Originally published in Canadian Musician Magazine, May/June issue 2013
I recently performed a solo piano concert in Toronto, and CM asked me to write an article about the preparation involved. There were three key things that made the performance a success: good time management, regular exercise, and disciplined practice sessions.
Good time management is essential when preparing for a solo concert. The ideal situation is to dedicate a consistent block of time to practicing each day. Of course, the reality is much different. Many professional musicians juggle teaching schedules, performances, and the regular demands of everyday life just like anybody else.
I had to plan my practice schedule at the beginning of each week to ensure that my time was being used effectively. Each person is different, but I found that the ideal amount of practice time for me was four hours per day, six days a week, broken up into 45 minutes of playing and 15 minutes of rest/stretching. If I could not find four hours in a day, I would condense the practice steps into two hours. Having practice time pre-planned weekly alleviated the stress of not being able to find enough time to practice.
Regular exercise and stretching are essential to keeping alert, focused, and healthy during preparation. It is easy to injure yourself if you do not counteract the repetitiveness of long hours at the piano with physical activity. Having decided when to practice, one must decide WHAT to practice. It is easy to feel overwhelmed by the volume of music that needs preparation. I had to prepare and maintain 10 pieces, which amounted to just over one hour of playing time. To help with this task, I would keep the practice sessions as consistent as possible. I also took detailed notes while practicing to help organize the following day’s practice session. A typical session would be broken down as follows:
1. Finger Independence Exercises & Technique (45 mins)
It is important to do a proper warmup as the demands on your hands will be quite strenuous over the practice session. My finger exercises of choice are: Alfred Cortot’s tenuto finger exercises from his Rational Principals of Pianoforte Technique and the 10thexercise from Dohnanyi’s Essential Finger Exercises. I would then follow the finger exercises by playing four-octave scales, four-note/dominant/ diminished chords, and tonic/dominant/diminished arpeggios in three major and minor keys.
If you are new to finger exercises it is important to work through them with an experienced teacher! Playing these exercises incorrectly could lead to injury. Listen to your body and rest when you need to.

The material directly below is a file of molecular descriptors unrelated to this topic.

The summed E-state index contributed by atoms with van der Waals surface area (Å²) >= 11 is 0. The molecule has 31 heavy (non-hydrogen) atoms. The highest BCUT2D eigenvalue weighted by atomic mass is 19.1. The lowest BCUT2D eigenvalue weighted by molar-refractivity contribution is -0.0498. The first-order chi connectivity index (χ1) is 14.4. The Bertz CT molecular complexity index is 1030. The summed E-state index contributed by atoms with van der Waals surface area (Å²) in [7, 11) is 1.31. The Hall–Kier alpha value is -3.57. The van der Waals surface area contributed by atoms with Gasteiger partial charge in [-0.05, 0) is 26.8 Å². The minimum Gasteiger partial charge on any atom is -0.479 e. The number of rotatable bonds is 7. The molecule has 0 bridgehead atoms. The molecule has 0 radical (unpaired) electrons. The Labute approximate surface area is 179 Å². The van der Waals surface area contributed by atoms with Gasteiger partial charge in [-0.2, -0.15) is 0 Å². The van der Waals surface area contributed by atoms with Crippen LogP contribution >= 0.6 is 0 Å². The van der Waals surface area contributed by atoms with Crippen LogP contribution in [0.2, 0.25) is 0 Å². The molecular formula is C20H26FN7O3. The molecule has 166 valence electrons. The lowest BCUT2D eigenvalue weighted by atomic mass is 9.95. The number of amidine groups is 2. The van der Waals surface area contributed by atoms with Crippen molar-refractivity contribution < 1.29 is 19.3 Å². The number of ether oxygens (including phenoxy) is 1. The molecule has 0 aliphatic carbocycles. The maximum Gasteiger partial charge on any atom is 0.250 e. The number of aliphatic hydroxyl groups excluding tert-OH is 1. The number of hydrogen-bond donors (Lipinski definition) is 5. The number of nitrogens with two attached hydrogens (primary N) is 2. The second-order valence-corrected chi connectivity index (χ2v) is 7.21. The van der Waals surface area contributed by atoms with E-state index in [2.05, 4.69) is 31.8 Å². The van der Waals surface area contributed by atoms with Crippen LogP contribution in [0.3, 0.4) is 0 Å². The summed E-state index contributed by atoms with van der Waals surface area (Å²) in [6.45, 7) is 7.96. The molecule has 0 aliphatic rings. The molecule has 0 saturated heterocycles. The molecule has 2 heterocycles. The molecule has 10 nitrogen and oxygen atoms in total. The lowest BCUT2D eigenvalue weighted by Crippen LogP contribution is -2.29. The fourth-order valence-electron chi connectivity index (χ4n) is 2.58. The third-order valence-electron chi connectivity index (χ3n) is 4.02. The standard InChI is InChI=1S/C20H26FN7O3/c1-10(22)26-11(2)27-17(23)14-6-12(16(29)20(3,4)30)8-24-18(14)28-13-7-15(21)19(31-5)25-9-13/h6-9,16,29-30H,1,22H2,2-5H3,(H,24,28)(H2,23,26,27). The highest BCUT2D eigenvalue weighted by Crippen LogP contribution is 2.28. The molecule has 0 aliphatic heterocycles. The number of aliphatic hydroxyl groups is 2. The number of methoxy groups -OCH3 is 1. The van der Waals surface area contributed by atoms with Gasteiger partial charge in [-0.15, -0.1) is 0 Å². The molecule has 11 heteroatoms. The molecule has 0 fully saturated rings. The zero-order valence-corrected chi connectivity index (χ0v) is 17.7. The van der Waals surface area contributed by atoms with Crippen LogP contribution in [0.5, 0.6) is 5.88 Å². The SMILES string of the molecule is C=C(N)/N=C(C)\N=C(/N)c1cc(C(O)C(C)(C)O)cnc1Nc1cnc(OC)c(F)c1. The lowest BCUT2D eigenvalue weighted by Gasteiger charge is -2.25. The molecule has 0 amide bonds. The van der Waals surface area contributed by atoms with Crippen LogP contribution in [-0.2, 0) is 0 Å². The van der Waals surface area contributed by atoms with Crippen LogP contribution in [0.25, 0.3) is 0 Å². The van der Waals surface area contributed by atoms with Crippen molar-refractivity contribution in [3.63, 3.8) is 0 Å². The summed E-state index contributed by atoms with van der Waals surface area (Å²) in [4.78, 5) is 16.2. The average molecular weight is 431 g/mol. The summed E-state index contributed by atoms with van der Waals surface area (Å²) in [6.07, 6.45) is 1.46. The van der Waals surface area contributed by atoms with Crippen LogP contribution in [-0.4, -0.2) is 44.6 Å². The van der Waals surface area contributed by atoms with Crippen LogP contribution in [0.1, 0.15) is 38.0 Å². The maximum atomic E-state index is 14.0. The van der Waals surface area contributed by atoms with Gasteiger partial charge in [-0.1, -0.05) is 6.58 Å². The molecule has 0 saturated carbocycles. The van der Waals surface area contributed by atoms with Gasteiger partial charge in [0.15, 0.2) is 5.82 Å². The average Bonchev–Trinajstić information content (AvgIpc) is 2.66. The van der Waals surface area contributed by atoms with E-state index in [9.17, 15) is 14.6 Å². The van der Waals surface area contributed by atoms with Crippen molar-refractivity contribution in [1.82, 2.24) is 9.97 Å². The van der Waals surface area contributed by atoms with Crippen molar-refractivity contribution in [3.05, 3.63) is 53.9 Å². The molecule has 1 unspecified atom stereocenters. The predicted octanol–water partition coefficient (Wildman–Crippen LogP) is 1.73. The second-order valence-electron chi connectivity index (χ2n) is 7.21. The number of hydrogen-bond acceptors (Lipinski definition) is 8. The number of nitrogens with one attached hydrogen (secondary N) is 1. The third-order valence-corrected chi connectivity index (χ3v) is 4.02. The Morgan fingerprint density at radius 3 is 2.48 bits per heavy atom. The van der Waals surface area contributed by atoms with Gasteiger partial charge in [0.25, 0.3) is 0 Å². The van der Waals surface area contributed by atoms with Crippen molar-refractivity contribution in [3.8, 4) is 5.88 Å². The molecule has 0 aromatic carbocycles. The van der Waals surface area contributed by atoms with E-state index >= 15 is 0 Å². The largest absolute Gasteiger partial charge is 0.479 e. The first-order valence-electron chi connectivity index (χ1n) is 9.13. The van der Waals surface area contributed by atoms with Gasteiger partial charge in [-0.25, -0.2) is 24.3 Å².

2. Rest/Stretching (15 mins)
Do not skip this step! Rest allows your mind and body to calm and prepare for the following part of the practice session. Try to stretch completely from the top down to stay loose and relaxed. If you are unsure of how to stretch, consult with a physiotherapist or chiropractor that works with musicians.
3. Extremely Slow Metronome Practice Of No More Than Three Pieces (45 mins)
This could be playing through a piece in its entirety or the isolation of small sections. Slow metronome practice ingrains inhibition and focus. This slow practice is what keeps you calm when nerves start acting up on performance day. The previous day’s practice notes would determine what I tackled during this portion.
Some examples would be: playing an entire piece L.H. alone, improvising using only large note values, playing the piece using only a few voices, only playing chords, only playing lines… I would apply these techniques to “trouble” spots from the day before to become more familiar with them. Any part of any piece that felt weak would become top priority. I would gradually rotate through all pieces over 7-10 days.
4. Rest/Stretching (15 mins)
5. Playing Pieces Without Metronome (45 mins)
Time to let loose a little. After the discipline and focus of finger exercises and metronome practice, it is important to actually play for pleasure. This is when the hard work of the previous practice steps becomes apparent. You should notice that your ideas are more fluid and your technique more confident. It may take a few sessions for things to start becoming second nature. Do not be discouraged; this is a long-term process.
6. Rest/Stretching (15 mins)
7. Free Improvisation, Classical Repertoire, Cool Down (45 mins)
Paradoxically, free improvisation and interpreting classical compositions both use the same part of the brain that is attributed to creativity. I have found that playing in both styles keeps the mind in “learning and creating” mode. This prevents stagnation and repetition of ideas, both of which can make you feel like you are not moving forward as a musician. For a cool down, I play through the first of Cortot’s tenuto exercises one final time.
8. Final Stretches & Notes
Writing down what you have just done gives a sense of accomplishment and highlights the intrinsic rewards of hard work. Anything that was problematic during the practice session should be noted and worked on the following day.
Planning a solo piano concert is one of the most demanding, but ultimately one of the most rewarding tasks that a pianist can undertake. Hopefully this information helps you prepare for your own concert. The challenge is worth it!